Reducing Your Risk of Prostate Cancer
Michael Jubinville, MPH
Major risk factors for prostate cancer, such as your age, race, or family history can't be changed. However, there are many things that men can do to reduce their risk of developing prostate cancer. It is believed the major risk factor is diet. Certain foods cause oxidative damage to DNA. The following list highlights some examples of how to reduce your risk of prostate cancer:
- Eat fewer calories or exercise more so that you maintain a healthy weight.
- Limit fats from red meat and dairy products.
- Watch your calcium intake. Do not take supplemental doses above the recommended daily allowance. Some calcium is OK, but avoid taking more than 1,500 mg of calcium a day.
- Eat more fish. Fish may protect against prostate cancer because they have “good fat”.
- Avoid trans fatty acids.
- Try to incorporate cooked tomatoes, cruciferous vegetables (like broccoli and cauliflower) into many of your weekly meals.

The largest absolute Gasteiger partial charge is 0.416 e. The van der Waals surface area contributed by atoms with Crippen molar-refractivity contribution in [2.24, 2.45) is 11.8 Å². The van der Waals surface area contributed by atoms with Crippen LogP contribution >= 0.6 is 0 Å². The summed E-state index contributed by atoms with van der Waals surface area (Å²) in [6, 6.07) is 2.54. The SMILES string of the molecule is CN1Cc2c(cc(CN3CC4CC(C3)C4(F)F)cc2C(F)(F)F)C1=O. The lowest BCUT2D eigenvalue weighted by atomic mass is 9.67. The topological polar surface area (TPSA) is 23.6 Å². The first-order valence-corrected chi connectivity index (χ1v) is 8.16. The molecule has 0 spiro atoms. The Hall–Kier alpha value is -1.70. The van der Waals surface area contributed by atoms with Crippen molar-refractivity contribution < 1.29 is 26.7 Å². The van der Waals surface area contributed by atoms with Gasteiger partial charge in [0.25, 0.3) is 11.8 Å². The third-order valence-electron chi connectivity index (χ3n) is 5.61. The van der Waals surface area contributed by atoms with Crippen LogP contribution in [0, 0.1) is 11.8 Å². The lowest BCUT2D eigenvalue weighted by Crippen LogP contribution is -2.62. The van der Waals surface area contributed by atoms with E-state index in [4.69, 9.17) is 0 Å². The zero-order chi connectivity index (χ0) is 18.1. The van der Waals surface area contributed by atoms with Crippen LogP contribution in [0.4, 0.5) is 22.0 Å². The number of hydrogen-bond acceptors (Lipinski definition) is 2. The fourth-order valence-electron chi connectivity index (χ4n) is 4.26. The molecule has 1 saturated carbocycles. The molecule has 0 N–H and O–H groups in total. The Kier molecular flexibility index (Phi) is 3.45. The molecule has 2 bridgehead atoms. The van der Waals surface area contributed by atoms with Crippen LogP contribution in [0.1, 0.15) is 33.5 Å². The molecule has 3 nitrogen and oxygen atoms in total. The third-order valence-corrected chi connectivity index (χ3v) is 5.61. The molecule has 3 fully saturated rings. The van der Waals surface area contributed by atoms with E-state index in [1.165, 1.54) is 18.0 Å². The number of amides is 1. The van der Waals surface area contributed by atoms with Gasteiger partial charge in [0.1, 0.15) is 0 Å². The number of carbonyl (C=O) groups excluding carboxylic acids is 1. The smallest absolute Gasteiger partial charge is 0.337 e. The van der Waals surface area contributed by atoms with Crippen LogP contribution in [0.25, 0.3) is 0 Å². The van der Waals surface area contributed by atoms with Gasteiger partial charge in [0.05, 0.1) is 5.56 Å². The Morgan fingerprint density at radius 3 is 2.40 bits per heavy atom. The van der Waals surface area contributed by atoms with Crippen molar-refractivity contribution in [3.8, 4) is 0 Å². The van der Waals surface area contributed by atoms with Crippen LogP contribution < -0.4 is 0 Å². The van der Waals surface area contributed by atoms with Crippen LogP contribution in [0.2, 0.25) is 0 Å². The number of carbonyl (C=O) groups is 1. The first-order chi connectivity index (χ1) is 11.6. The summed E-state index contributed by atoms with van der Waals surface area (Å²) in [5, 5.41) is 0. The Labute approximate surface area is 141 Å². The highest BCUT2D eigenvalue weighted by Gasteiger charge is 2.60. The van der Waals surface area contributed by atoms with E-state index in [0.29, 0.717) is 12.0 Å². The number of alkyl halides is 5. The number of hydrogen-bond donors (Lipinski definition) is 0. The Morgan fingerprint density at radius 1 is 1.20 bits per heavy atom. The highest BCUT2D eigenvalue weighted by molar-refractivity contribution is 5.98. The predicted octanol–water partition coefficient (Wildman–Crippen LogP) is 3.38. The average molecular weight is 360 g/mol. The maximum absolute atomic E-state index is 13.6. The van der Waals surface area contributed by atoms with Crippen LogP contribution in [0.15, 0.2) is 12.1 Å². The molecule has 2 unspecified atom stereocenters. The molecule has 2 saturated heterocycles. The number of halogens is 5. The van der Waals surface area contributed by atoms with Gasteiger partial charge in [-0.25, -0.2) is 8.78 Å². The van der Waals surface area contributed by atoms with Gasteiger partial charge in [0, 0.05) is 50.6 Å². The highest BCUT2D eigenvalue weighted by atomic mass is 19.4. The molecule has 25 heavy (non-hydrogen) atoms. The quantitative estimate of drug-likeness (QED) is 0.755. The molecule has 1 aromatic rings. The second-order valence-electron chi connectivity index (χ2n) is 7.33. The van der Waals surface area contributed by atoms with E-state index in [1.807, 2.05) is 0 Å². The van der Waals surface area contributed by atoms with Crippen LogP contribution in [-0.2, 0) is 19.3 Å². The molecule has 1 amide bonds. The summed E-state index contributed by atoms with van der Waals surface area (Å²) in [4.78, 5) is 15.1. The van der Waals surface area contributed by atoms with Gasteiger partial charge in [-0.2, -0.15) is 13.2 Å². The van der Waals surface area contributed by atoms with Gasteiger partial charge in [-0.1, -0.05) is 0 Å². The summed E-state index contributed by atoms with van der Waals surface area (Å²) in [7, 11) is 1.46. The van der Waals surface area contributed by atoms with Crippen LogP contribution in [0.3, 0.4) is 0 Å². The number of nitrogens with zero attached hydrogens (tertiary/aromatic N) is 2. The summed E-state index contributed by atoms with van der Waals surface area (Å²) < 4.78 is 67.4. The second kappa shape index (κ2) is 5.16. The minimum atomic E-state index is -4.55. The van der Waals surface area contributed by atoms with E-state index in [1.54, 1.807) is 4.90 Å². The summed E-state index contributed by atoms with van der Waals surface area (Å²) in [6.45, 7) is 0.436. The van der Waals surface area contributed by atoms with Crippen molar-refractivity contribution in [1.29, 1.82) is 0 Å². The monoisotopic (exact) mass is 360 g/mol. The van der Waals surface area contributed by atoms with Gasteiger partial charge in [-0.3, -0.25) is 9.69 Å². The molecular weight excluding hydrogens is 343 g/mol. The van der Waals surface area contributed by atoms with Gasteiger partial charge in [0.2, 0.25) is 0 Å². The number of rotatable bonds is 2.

- Avoid smoking.
- Drink alcohol in moderation, if at all.
- Seek medical treatment for stress, high blood pressure, diabetes, high cholesterol, and depression. Treating these conditions may save your life. It will also improve your survival chances if you do get prostate cancer.
- Avoid too many supplements with megavitamins. Too many vitamins, especially folate, may help a cancer grow. If you follow a healthy diet with lots of fruits, vegetables, whole grains, fish, and healthy oils you may not need a multivitamin. Ask your doctor about herbal supplements as some may harm you.
Can prostate cancer be prevented?
American Cancer Society
website. Available at:
https://www.cancer.org/cancer/prostate-cancer/causes-risks-prevention/prevention.html. Updated August 1, 2019. Accessed December 11, 2019.
Prostate cancer. EBSCO DynaMed website. Available at:
https://www.dynamed.com/condition/prostate-cancer. Updated October 16, 2018. Accessed December 11, 2019.
Last reviewed September 2019 by
EBSCO Medical Review Board Nicole Meregian, PA
Last Updated: 12/1/2020